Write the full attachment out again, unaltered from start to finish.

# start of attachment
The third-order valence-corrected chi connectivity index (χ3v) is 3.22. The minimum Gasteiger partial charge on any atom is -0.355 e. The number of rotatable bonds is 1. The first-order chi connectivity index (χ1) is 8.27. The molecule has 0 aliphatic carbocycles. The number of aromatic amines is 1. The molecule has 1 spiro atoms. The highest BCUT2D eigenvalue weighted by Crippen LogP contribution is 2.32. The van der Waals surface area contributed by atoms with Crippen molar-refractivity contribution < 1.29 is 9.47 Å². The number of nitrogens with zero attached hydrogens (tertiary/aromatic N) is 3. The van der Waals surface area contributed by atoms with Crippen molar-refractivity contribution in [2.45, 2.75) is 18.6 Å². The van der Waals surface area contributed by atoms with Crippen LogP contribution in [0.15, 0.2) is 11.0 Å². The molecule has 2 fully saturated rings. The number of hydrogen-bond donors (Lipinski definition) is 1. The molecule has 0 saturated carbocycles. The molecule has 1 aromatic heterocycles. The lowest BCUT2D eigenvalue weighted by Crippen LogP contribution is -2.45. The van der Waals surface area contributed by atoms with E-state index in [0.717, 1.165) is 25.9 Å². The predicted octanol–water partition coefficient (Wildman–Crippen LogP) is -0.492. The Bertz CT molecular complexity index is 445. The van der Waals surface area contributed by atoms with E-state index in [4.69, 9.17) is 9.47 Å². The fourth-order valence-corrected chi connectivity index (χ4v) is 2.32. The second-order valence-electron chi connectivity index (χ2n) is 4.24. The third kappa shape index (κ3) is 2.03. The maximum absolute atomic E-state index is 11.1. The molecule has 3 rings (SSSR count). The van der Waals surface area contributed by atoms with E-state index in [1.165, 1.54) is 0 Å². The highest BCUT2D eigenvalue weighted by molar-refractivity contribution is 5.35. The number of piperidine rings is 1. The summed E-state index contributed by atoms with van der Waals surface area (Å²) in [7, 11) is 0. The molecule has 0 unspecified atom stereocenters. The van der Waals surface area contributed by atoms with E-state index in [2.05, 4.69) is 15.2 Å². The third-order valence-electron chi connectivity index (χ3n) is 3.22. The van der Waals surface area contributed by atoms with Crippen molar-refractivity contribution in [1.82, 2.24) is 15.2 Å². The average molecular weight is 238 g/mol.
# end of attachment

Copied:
The third-order valence-corrected chi connectivity index (χ3v) is 3.22. The minimum Gasteiger partial charge on any atom is -0.355 e. The number of rotatable bonds is 1. The first-order chi connectivity index (χ1) is 8.27. The molecule has 0 aliphatic carbocycles. The number of aromatic amines is 1. The molecule has 1 spiro atoms. The highest BCUT2D eigenvalue weighted by Crippen LogP contribution is 2.32. The van der Waals surface area contributed by atoms with Crippen molar-refractivity contribution < 1.29 is 9.47 Å². The number of nitrogens with zero attached hydrogens (tertiary/aromatic N) is 3. The van der Waals surface area contributed by atoms with Crippen molar-refractivity contribution in [2.45, 2.75) is 18.6 Å². The van der Waals surface area contributed by atoms with Crippen LogP contribution in [0.15, 0.2) is 11.0 Å². The molecule has 2 fully saturated rings. The number of hydrogen-bond donors (Lipinski definition) is 1. The molecule has 0 saturated carbocycles. The molecule has 1 aromatic heterocycles. The lowest BCUT2D eigenvalue weighted by Crippen LogP contribution is -2.45. The van der Waals surface area contributed by atoms with E-state index in [0.717, 1.165) is 25.9 Å². The predicted octanol–water partition coefficient (Wildman–Crippen LogP) is -0.492. The Bertz CT molecular complexity index is 445. The van der Waals surface area contributed by atoms with E-state index in [4.69, 9.17) is 9.47 Å². The fourth-order valence-corrected chi connectivity index (χ4v) is 2.32. The second-order valence-electron chi connectivity index (χ2n) is 4.24. The third kappa shape index (κ3) is 2.03. The maximum absolute atomic E-state index is 11.1. The molecule has 3 rings (SSSR count). The van der Waals surface area contributed by atoms with E-state index in [1.165, 1.54) is 0 Å². The highest BCUT2D eigenvalue weighted by molar-refractivity contribution is 5.35. The number of piperidine rings is 1. The summed E-state index contributed by atoms with van der Waals surface area (Å²) in [7, 11) is 0. The molecule has 0 unspecified atom stereocenters. The van der Waals surface area contributed by atoms with E-state index in [2.05, 4.69) is 15.2 Å². The third-order valence-electron chi connectivity index (χ3n) is 3.22. The van der Waals surface area contributed by atoms with Crippen molar-refractivity contribution in [1.82, 2.24) is 15.2 Å². The average molecular weight is 238 g/mol.